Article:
(Bethesda, MD – Apr. 25, 2023) Sustainable Earth Eating applauds a settlement announced by the D.C. Attorney General that will further curtail pollution of the Chesapeake Bay, the largest estuary in the U.S., largely caused by animal agriculture.
According to D.C. Attorney General Brian L. Schwalb, a proposed settlement was reached on April 20th in a lawsuit against the Environmental Protection Agency (EPA) for failing to ensure that Pennsylvania reduce its contribution of pollution in the Chesapeake Bay watershed, including the Potomac River.
In 1983, DC, Maryland, Pennsylvania, Virginia, the Chesapeake Bay Commission, and the EPA signed the Chesapeake Bay Agreement, a multistate effort to clean up the Bay, that required each state to develop and implement individual plans. A recent EPA analysis found that Pennsylvania’s plan would only meet 75% of its pollution reduction target and as a result excessive pollution continued flowing from Pennsylvania’s waterways, particularly in heavily concentrated agricultural areas.
Animal agriculture uses 80% of arable land, but produces 20% of food needed
“In addition to polluting the Bay with fertilizers, animal waste and sediment, animal agriculture takes up 80% of global arable land, but only produces 20% of food needed—it’s incredibly inefficient and unsustainable,” said Jane DeMarines, Executive Director of Sustainable Earth Eating.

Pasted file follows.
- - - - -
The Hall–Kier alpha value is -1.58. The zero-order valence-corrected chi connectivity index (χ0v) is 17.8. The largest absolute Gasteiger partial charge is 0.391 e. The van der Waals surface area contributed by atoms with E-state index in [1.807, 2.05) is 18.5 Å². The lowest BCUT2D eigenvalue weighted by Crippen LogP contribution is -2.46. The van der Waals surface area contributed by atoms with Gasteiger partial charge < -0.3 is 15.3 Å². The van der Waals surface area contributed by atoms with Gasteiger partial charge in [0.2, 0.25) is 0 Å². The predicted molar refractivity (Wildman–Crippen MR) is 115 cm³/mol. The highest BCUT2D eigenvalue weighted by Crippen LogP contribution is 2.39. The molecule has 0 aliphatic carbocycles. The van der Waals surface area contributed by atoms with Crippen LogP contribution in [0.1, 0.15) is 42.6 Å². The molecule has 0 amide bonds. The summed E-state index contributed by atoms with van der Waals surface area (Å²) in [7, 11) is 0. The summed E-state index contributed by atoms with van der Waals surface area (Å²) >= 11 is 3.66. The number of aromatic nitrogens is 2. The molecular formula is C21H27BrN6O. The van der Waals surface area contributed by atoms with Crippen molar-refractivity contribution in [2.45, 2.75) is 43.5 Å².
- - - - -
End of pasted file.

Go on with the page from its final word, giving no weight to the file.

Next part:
Meat Production produces twice the pollution of plant food production
Meat production accounts for 57% of greenhouse gas emissions, compared to 29% for plant-based food production. DeMarines advocates for simple steps to improve individual health and the health of the planet including reducing meat consumption for one day each a week.
As a result of the lawsuit, the EPA will now abide by requirements to ensure that Pennsylvania implements a pollution minimization plan that achieves and maintains the environmental goals of the Chesapeake Bay Agreement. The EPA will now be closely monitoring farms not currently required to have federal permits that have proximity to rivers and streams to see if there is significant damage to water quality.
“This is a positive step to hold polluters accountable for preserving our cherished Chesapeake Bay watershed,” said DeMarines.
About Sustainable Earth Eating
Sustainable Earth Eating engages in outreach, advocacy, and educational initiatives to provide accurate information on the outsized contribution of animal agriculture to climate change. SEE provides multiple resources to the public, journalists and supporters, including a monthly newsletter, a weekly climate infographic, online cooking shows with plant-based recipes, vegan events and celebrity Vegan interviews. Additional resources are available at www.sustainableeartheating.org.